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Achieve normal blood sugars Dr. Richard K. Bernsteins Diabetes Solution

A Complete Guide to Achieving Normal Blood Sugars

Richard K. Bernstein, M.D.
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Meter Memories: How Tom, Dick and Charlie Did It / Articles
Rick Mendosa, Mendosa.com Diabetes Web Site and Diabetes Wellness Letter, March 2000

The ability for people with diabetes to test their own blood glucose is probably the most important advance in controlling diabetes since the discovery of insulin in 1921-22. Only the introduction of the first oral medications for diabetes in 1955 could rival the invention of blood glucose meters.

Yet few of us know anything about how self-testing of blood glucose began, and many of us take our blood glucose meters for granted. Itís not uncommon to hear people refer to getting a meter as a "new toy."

Considering how inexpensive and commonplace blood glucose monitors have become, thatís understandable. But toys they are not. Itís taken years for us to get to where we are now with fast, easy-to-use, and accurate meters.

It has taken, in fact, more than three decades. It was not in 1980 that blood glucose meters were invented, as Deb Butterfieldís otherwise great book, Showdown with Diabetes (Norton, 1999), implies. She writes that Dr. Michael Miller met the venture capitalist Ted Doan at a cocktail party and convinced him to develop a blood glucose monitor.

Dr. Miller, still in practice as an endocrinologist in Midland, Michigan, confirms that the 1980 meeting took place as described in the book. That meeting led them to found LifeScan, which went on to dominate the meter market after Johnson & Johnson bought the company in 1986.

But as important as the meeting was from a marketing standpoint, they did not develop the first blood glucose meters. "I canít claim it as my idea in any way, because I had read about it in Diabetes Care, which had just started," Dr. Miller told me.

The article that Dr. Miller read was undoubtedly one that someone wrote describing Dick Bernsteinís method of controlling blood glucose, which included frequent testing. Bernstein was an engineer who has had type 1 diabetes ever since he was a teen-ager.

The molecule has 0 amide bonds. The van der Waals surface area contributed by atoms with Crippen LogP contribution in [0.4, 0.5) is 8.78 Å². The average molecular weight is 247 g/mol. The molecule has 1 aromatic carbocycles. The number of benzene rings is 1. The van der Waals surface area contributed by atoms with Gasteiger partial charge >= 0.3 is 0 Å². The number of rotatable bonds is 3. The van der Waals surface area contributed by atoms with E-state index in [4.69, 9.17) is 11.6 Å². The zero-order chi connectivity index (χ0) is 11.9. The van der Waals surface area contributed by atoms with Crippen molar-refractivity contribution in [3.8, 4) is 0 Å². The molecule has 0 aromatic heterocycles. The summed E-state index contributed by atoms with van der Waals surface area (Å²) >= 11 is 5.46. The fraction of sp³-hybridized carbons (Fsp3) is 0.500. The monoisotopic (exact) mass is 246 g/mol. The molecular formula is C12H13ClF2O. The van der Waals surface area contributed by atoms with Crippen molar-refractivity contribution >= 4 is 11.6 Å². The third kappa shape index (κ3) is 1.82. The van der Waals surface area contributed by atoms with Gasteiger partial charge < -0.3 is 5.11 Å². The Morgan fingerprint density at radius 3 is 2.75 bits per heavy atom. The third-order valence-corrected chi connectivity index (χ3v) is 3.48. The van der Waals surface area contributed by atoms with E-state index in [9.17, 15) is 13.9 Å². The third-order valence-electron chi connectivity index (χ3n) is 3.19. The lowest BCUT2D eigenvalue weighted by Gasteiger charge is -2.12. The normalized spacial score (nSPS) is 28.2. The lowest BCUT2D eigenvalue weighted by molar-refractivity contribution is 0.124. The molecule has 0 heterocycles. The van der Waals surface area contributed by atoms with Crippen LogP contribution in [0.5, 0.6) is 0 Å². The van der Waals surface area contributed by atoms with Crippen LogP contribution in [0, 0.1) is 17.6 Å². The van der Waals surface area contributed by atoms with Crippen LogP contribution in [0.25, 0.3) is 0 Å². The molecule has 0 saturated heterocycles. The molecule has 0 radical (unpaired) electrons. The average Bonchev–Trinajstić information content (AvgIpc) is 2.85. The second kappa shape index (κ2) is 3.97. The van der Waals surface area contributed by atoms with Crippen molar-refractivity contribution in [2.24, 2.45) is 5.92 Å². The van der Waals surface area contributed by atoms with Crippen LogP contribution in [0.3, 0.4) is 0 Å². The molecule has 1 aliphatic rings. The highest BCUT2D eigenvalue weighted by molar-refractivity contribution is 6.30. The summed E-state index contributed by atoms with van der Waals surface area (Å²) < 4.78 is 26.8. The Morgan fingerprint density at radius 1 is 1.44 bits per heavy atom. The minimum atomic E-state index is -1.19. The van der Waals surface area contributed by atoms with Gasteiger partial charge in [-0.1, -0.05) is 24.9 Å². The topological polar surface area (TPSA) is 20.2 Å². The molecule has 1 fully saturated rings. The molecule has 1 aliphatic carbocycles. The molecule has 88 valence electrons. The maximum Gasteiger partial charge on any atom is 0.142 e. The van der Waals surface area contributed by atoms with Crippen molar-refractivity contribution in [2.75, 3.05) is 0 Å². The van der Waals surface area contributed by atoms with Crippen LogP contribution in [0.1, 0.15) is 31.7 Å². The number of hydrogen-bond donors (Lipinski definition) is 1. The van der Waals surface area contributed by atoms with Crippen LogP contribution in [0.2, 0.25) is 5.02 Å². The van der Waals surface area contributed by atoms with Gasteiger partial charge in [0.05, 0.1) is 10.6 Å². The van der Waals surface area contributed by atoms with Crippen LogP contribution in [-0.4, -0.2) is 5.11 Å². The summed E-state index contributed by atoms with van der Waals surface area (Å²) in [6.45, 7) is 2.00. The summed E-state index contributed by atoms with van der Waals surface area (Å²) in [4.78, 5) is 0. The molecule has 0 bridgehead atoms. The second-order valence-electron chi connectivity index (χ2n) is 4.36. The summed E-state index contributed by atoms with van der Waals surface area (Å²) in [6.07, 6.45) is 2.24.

"One of the main reasons why I started all the blood sugar measurements was all the hypoglycemia," Bernstein now says. "My family was mad at me. I made them terrified."

He had started testing his blood a decade earlier. He recalls how his life turned around in October 1969 when he happened to read an ad in a technical magazine for a blood sugar meter that would give a reading in 1 minute using a single drop of blood. It weighted 3 pounds and cost $650, a monthís salary in those days.

That was bad enough, but the real kicker is that the company that made the meter refused to sell it to patients. Fortunately for Bernstein, his wife was a psychiatrist, so he ordered it in her name and got it in January 1970, he recalls. It wasnít until the late 1970s that patients could buy meters without a prescription.

Testing 5 to 8 times a day, going from one to two daily injections of insulin, and changing his diet finally gave him normal blood glucose readings. Reversing most of the complications of diabetes that had afflicted him, Bernstein wanted to share his results.

But his doctor told him, "itís impossible to normalize human blood sugars." The articles he read in diabetes journals all said the same thing.

"So I wrote an article detailing my discoveries," Bernstein recalls. He says that the only encouragement he got was from Charles Suther, who was then marketing manager for diabetes products at Ames Company, a division of Miles Laboratories in Elkhart, Indiana, which made the meter he used. Suther is now a self-employed consultant in Indianapolis, and the company is now part of Bayer Corp.